Georgina was 23-years-old when she began her own endeavor to help young women keep riding, The Rider’s Closet. Coming from a child of privilege, the initiative to prevent young riders from dropping out of the sport when equipment or clothing costs become prohibitive reflects Georgina’s sensitivity to those who - two or four legged - need a boost. The endeavor begun during college years but has grown tremendously since. “I would love to expand The Rider’s Closet to make this sport more accessible and affordable to riders in more ways than just providing them with clothing and equipment at no cost,” Georgina would be grateful if these long term goals were understood.

Georgina has also chosen to give back through her insights and advice in a series of young adult novels based on life on the equestrian circuit. The back story here, “I was approached to write a series of young adult novels. At first, I had no interest. But I thought about it for awhile and it seemed to me, I never had the opportunity to write about something I loved so much and knew so much about. I grew up on the horse show circuit. I knew it so well that writing about it came easily and the process was actually fun!” Georgina Bloomberg’s series of young adult novels is available on

Riding for Georgina began at age four, her first competition was at age six. Her mother who had ridden horses her whole life in England, encouraged her to ride as a child. It was a scary process at first, Georgina acknowledges, she speaks of being “terrified,” but “being too stubborn to stop or admit that I was afraid.” Her takeaway despite the fearsome situation? “I remember falling in love with the feeling of competing. The first time I won a class was more than a year later and after a lot of hard work, but that moment has stayed with me, I have never felt more satisfied and proud of doing anything.”

Though blue ribbons and championship cups may be integral to Georgina’s life, one she splits between her farm in North Salem, NY and her home in Florida, near Wellington, the focal point of world class equestrian competition during the winter months, the grueling schedule and intensity of the sport is not one she considers living forever. She has come back from terrible injuries - broken back - twice and yet she persevered, “my injuries,” she says, “have made me stronger, not only mentally but physically in many ways. I have learned how strong I am and how much I can rise above something by healing and then overcoming my fears.”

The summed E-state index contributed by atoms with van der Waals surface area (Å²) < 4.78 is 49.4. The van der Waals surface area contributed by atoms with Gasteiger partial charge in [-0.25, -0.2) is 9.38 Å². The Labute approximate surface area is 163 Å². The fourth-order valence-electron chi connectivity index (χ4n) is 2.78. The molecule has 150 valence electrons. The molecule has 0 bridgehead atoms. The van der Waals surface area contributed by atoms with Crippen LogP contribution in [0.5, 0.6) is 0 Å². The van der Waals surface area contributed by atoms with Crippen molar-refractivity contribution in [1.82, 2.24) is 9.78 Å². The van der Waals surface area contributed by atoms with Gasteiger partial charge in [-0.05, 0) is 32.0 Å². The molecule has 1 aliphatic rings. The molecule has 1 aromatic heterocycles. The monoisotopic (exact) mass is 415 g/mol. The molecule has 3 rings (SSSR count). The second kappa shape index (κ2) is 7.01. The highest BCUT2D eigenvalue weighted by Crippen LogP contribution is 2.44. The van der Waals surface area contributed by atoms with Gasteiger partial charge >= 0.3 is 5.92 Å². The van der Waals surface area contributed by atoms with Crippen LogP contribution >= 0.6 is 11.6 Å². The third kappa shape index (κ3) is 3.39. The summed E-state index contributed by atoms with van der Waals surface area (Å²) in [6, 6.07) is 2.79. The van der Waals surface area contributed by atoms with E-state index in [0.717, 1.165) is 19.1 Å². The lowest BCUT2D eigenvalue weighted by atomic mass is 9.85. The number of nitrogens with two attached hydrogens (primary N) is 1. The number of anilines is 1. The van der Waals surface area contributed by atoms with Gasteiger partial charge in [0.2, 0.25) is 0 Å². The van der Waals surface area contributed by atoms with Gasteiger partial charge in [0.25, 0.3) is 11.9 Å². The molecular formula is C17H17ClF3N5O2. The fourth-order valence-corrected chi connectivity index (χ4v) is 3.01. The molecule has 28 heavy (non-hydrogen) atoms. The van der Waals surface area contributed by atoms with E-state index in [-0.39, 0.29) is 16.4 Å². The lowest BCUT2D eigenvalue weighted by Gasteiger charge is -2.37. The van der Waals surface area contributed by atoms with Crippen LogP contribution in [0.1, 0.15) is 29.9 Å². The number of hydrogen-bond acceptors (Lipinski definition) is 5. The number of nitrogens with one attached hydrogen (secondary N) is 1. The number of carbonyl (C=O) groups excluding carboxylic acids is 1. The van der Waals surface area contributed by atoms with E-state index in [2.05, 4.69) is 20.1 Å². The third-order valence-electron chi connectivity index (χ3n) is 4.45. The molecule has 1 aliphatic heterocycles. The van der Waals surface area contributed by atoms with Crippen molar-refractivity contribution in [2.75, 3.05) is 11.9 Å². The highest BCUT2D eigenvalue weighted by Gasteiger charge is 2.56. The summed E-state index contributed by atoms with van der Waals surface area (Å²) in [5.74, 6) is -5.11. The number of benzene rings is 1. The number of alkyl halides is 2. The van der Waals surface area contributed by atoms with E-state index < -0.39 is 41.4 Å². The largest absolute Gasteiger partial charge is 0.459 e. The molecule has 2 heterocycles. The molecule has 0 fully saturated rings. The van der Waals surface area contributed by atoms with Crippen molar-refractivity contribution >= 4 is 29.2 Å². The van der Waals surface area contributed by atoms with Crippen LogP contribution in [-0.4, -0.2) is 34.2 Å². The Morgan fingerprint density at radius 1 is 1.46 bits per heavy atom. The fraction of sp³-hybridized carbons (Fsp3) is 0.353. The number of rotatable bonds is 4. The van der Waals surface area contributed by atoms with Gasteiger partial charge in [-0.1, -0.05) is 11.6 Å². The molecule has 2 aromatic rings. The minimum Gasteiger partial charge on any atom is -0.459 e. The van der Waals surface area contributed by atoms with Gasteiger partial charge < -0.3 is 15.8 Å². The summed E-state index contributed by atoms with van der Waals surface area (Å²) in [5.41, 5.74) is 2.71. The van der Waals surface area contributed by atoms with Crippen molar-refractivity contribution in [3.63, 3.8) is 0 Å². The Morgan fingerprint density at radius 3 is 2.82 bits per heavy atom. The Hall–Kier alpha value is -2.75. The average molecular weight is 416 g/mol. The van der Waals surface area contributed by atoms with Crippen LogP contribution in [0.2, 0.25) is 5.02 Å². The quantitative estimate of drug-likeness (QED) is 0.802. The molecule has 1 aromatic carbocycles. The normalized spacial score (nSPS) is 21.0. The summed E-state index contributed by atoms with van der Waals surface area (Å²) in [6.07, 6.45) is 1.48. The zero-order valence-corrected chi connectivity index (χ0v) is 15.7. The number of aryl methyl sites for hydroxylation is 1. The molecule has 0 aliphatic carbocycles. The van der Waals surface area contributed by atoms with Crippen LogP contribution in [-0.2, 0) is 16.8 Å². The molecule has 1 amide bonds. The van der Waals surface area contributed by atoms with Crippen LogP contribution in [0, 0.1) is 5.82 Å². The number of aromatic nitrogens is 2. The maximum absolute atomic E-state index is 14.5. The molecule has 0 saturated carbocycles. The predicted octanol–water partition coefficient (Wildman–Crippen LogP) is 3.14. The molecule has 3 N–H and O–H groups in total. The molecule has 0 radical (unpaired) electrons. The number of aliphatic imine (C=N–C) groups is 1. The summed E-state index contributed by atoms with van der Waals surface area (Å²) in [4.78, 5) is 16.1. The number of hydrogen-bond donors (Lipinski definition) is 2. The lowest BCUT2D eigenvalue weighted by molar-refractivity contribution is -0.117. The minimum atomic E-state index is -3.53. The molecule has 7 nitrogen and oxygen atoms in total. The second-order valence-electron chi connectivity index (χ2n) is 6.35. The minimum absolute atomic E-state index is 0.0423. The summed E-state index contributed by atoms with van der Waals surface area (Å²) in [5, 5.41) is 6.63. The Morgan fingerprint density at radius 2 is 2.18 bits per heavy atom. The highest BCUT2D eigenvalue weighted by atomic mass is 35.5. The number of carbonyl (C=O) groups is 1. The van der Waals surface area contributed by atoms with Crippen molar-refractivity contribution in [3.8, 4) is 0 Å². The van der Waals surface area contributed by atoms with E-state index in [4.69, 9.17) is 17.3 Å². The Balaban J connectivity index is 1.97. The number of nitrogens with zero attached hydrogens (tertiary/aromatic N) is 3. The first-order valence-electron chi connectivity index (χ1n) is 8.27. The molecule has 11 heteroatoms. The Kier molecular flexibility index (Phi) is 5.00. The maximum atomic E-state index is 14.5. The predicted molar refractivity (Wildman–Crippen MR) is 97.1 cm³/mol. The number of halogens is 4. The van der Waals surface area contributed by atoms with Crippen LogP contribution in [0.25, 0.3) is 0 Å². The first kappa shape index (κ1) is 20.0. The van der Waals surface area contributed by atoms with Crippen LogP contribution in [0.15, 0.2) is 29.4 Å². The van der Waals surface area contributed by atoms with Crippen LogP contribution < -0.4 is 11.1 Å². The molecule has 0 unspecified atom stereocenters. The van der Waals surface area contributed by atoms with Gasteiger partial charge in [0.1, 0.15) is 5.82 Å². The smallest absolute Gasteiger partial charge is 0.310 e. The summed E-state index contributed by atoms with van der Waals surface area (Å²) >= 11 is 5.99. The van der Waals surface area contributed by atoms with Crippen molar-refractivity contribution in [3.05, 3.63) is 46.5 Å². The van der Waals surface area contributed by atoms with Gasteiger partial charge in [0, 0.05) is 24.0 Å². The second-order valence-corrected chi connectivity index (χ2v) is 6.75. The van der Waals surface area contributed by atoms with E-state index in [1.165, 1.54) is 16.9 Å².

But with one small child centering her life, she looks to the future to “eventually slow down and concentrate on other things and expand my family.” Don’t mistake thoughts of retiring for a lack of commitment to the equestrian career at hand, “I love what I do and the rush of show jumping. But I don’t want to continue the sport through my 40s. It is a tough sport on your body and your life.” She will, she says, always be involved in riding in some way. I have put a lot of myself and a lot of time into this sport, when the time comes to move on and be involved in a way that is not actually competing, I think I will know and accept it.”

“My favorite show is the Old Salem Farm Spring Horse Show - next up in May 2020 - the farm is right down the street from where I live now and where I grew up riding. All my best memories are from growing up here while me and my friends learned to ride.” What does Georgina want the next generation of young riders to remember? “Losing is a big part of winning. Every rider in the world is going to lose more classes than they win, and learning to be a good loser in this sport is very important. It means you don’t accept losing or don’t try to win, but you roll with the punches and learn something from each class you don’t win. You also have to let yourself be happy and celebrate the wins since they are going to be rarer than your losses!” No matter what show she wins or loses as a champion equestrian, Georgina is always going to be a winner in our book as she heads to the finish keeping an eye out for how she can make a difference for animals, the ones present among us and the ones she foresees will need our help tomorrow and the day after. This animal lover takes a powerful and active role in protecting not only the four legged best friends who share her home, but all those in need today, tomorrow and the next day.